This week UCLA's chancellor, Gene Block, issued a strongly worded statement regarding the planned speech of a political extremist on campus.
The speaker, Milo Yiannopoulos, is a British born former Breitbart reporter who was an ardent Trump supporter with connections to the alt right. His modus operandi is to provoke and prod and generate as much notoriety as possible. He has relished campus invitations where he could rail against political correctness and minorities and bask in the controversies and confrontations that follow.
His penchant for pushing folks' hot buttons has caused him serious problems. In 2016 he was banned from Twitter for "inciting or engaging in the targeted abuse of others." In a 2016 podcast interview he defended pedophilia.
He argued that sexual relations between thirteen-year-old boys and adult men or women can 'happen perfectly consensually', because some 13-year-olds are, in his view, sexually and emotionally mature enough to consent to sex with adults; he spoke favorably both of gay 13-year-old boys having sex with adult men and straight 13-year-old boys having sex with adult women. He used his own experience as an example (Wikipedia).
Needless to say, many of his speaking engagements were cancelled, he lost his position at Breitbart and a book contract evaporated after his "unusual" views became widely known.
His plan was to address the UCLA Republicans on the topic of "10 Things I Hate about Mexico." Early this week the young Republicans voted to cancel their invitation---stating that their "leadership was polarized."
There is little doubt that Yiannopoulos was not coming to UCLA to offer a travelogue about Mexico or a thoughtful critique of Mexico's political, social or intellectual communities. Rather, he seemed intent on living up to his reputation---as the Los Angeles Times wrote this week--- a "rabble-rouser."
In the wake of the decision to cancel, UCLA Chancellor Gene Block issued the kind of statement that, in my more than four decades in the civil rights field was all too rare. A firm explanation of the university's values, an acknowledgement that the students could invite whom they want (i.e. no censorship) but that a speaker like Yiannopoulos was coming primarily to "insult, demean and spark outrage.... not to engage in reasoned discussion."
Over the course of my career I have had occasion to speak to chancellors and university presidents beseeching them to speak up when bigots, neo-Nazis, David Duke types or other intolerant extremists---left or right wing---came on campus. The aim was not to ban them but to let the campus community know how antithetical bigotry and hate were to the principles of civil debate and reasoned discourse.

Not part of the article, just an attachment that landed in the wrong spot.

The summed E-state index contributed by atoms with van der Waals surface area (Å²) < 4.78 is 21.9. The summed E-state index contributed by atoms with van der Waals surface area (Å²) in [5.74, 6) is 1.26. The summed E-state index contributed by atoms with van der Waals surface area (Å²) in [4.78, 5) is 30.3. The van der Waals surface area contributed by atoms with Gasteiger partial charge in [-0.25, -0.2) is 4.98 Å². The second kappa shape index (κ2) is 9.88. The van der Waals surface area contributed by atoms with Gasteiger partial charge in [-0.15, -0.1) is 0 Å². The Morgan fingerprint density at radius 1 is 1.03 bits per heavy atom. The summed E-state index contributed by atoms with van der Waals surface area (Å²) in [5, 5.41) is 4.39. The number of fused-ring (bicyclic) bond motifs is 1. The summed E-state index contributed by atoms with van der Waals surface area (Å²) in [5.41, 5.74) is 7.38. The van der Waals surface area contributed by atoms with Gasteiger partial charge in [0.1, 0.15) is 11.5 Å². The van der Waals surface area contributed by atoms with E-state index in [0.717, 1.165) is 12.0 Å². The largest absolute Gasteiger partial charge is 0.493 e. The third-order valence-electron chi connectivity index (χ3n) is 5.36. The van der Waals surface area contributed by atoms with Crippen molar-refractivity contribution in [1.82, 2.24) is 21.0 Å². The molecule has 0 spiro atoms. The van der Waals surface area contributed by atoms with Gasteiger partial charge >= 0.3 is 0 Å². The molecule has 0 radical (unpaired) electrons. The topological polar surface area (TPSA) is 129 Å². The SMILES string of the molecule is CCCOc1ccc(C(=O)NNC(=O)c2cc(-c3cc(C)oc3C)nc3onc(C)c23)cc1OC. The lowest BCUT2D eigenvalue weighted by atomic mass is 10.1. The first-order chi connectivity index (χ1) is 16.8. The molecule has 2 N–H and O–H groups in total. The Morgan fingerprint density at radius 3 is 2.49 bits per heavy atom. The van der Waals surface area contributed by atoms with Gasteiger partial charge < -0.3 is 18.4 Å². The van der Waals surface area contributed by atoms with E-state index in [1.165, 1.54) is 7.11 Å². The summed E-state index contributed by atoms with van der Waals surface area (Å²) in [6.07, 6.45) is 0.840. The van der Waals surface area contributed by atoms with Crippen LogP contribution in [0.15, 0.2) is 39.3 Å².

More often than not, administrators were reluctant to speak up for fear of provoking a militant backlash from the rabble-rousers and their friends. One prominent university chancellor informed me, "I'm not going to comment about it if I can't prevent it from happening." An odd notion of how education and moral leadership occurs.
It is especially refreshing to see an academic leader neither accede to demands to ban unpopular speakers nor be silent in the face of extremism and bigotry. It is a very fine line to tread and Chancellor Block seems to have done it in this instance. Tolerance of differing ideas is not the antithesis of having and expressing a moral position.
Free speech and intellectual debate, even when uncomfortable, are critical for thriving communities. And yet some speech, although legally protected, is intended primarily to insult, demean and spark outrage among members of our community.
Recently a student group invited an outside speaker to give a talk on campus. The title of the talk referenced what the speaker "hated" about Mexico - a country with deep ties to our city, our state and our nation. This is also a country that is an important part of the heritage of many Bruins. The expression of disdain did not appear to be an attempt to engage in reasoned discussion, but rather a move by the speaker to gain notoriety through a mean-spirited, racially tinged publicity stunt. This kind of tactic and his rhetoric are totally contrary to our values. I was grateful to learn earlier today that the sponsoring student group decided to cancel the event.
As a prominent university, we will continue to be a target for such provocateurs. I hope we will all continue to resist such provocations and further nurture our campus culture, which values ideas over hatred.
Block's letter is especially timely. Today's Wall Street Journal has no fewer than two articles (here and here) about the challenge of promoting open intellectual inquiry in today's campus environment.